The detection of a Hopf bifurcation in a large scale dynamical system that depends on a physical parameter often consists of computing the right-most eigenvalues of a sequence of large sparse eigenvalue problems. This is not only an expensive operation, but the computation of right-most eigenvalues is often not reliable for the commonly used methods for large sparse matrices. In the literature a method has been proposed that computes a value of the parameter that corresponds to a Hopf point without actually computing right-most eigenvalues. This method utilises the Kronecker product and involves the solution of matrices of squared dimension, which is impractical for large scale applications.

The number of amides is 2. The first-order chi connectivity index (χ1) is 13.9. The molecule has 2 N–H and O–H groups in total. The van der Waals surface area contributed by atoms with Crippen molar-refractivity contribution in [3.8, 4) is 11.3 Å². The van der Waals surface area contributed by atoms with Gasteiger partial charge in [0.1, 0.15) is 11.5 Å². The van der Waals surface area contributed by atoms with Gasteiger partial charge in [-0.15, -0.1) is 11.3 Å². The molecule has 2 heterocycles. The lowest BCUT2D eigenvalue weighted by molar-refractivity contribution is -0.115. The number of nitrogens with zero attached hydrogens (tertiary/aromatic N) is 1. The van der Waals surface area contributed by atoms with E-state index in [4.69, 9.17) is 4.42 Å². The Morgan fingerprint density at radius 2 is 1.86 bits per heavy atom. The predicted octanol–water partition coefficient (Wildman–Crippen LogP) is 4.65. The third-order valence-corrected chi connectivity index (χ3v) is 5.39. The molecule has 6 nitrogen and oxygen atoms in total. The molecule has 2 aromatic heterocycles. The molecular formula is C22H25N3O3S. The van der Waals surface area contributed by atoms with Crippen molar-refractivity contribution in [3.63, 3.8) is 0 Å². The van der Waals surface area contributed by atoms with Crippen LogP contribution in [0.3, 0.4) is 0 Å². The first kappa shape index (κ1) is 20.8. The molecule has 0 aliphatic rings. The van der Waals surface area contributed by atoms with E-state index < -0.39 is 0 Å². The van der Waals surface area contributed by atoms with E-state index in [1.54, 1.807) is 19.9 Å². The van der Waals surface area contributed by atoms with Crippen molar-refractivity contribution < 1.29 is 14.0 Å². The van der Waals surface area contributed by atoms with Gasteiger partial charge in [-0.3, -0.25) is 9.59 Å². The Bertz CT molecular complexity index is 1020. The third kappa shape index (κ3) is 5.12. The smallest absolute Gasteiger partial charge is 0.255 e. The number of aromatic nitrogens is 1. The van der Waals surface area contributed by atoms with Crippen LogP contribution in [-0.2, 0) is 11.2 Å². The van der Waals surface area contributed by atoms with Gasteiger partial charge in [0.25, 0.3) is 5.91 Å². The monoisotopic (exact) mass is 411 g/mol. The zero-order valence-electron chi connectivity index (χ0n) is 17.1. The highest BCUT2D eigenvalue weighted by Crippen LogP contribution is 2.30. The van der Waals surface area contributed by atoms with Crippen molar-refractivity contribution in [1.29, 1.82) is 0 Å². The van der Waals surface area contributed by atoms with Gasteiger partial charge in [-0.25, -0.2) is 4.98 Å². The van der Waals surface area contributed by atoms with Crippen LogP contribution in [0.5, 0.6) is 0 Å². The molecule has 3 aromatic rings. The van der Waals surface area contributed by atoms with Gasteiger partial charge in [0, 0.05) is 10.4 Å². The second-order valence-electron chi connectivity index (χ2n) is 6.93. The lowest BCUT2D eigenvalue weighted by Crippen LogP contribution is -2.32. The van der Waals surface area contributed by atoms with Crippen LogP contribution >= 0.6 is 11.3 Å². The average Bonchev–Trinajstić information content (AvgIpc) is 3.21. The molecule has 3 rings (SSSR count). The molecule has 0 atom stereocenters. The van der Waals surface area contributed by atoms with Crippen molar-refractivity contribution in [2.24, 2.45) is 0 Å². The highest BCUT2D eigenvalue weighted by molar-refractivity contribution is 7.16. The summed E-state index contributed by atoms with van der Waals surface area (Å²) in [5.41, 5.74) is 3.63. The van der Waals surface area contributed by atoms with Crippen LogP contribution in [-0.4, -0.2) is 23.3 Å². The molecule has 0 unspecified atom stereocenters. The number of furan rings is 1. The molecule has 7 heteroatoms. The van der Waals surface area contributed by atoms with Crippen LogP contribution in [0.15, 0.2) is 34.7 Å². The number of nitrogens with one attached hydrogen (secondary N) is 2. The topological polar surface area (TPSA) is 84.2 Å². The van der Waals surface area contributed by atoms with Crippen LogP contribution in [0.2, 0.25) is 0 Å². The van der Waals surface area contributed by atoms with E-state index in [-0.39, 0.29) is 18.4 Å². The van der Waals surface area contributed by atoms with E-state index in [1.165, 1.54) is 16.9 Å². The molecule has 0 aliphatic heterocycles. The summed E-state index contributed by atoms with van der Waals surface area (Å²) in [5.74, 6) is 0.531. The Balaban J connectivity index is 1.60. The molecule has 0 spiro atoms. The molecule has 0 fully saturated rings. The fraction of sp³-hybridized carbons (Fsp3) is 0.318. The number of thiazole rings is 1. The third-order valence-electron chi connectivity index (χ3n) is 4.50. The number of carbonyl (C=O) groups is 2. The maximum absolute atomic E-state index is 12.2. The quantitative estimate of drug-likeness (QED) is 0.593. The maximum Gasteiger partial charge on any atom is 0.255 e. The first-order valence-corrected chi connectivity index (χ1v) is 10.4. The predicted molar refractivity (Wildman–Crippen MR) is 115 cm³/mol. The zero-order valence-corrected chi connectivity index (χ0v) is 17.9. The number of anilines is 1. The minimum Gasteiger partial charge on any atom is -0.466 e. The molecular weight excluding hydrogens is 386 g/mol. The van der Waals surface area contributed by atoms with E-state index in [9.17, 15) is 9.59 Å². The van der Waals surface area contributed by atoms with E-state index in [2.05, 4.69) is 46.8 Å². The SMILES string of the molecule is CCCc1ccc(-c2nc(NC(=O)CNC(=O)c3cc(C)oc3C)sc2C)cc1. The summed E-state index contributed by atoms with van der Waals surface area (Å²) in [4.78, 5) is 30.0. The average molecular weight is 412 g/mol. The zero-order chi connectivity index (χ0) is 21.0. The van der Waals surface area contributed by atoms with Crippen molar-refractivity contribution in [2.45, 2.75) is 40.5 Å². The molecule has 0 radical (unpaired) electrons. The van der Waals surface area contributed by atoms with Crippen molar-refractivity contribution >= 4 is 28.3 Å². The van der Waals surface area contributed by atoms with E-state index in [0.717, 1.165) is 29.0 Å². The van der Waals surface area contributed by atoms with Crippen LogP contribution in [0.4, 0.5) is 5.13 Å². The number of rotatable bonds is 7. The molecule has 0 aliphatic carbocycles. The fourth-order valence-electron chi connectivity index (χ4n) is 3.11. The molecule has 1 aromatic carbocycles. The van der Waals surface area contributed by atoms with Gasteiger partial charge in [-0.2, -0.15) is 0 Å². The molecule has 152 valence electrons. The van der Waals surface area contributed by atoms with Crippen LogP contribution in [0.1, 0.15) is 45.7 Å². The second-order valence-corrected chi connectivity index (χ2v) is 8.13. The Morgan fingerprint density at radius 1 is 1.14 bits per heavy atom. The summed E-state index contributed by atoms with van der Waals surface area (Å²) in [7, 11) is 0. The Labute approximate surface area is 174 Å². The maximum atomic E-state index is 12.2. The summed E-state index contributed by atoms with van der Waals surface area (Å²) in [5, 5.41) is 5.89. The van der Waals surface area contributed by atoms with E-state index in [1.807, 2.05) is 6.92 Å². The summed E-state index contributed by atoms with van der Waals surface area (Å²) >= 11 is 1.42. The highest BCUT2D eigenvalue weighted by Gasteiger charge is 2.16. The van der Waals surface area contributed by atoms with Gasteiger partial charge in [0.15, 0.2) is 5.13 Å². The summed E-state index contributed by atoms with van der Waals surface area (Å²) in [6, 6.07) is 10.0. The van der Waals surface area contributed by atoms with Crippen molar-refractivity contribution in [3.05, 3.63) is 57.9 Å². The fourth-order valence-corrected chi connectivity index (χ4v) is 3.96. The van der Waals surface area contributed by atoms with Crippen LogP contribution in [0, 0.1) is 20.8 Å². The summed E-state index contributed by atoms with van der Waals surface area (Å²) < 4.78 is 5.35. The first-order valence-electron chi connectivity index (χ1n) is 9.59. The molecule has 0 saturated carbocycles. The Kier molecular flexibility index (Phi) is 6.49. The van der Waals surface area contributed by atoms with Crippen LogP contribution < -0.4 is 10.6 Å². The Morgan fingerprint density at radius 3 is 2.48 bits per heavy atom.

However, if good starting guesses are available for the parameter and the purely imaginary eigenvalue at the Hopf point, then efficient algorithms are available. In this paper, we propose a method for obtaining such good starting guesses, based on finding purely imaginary eigenvalues of a two-parameter eigenvalue problem (possibly arising after a linearisation process). The problem is formulated as an inexact inverse iteration method that requires the solution of a sequence of Lyapunov equations with low rank right hand sides. It is this last fact that makes the method feasible for large systems. The power of our method is tested on three numerical examples, one of which is a discretised PDE with two space dimensions.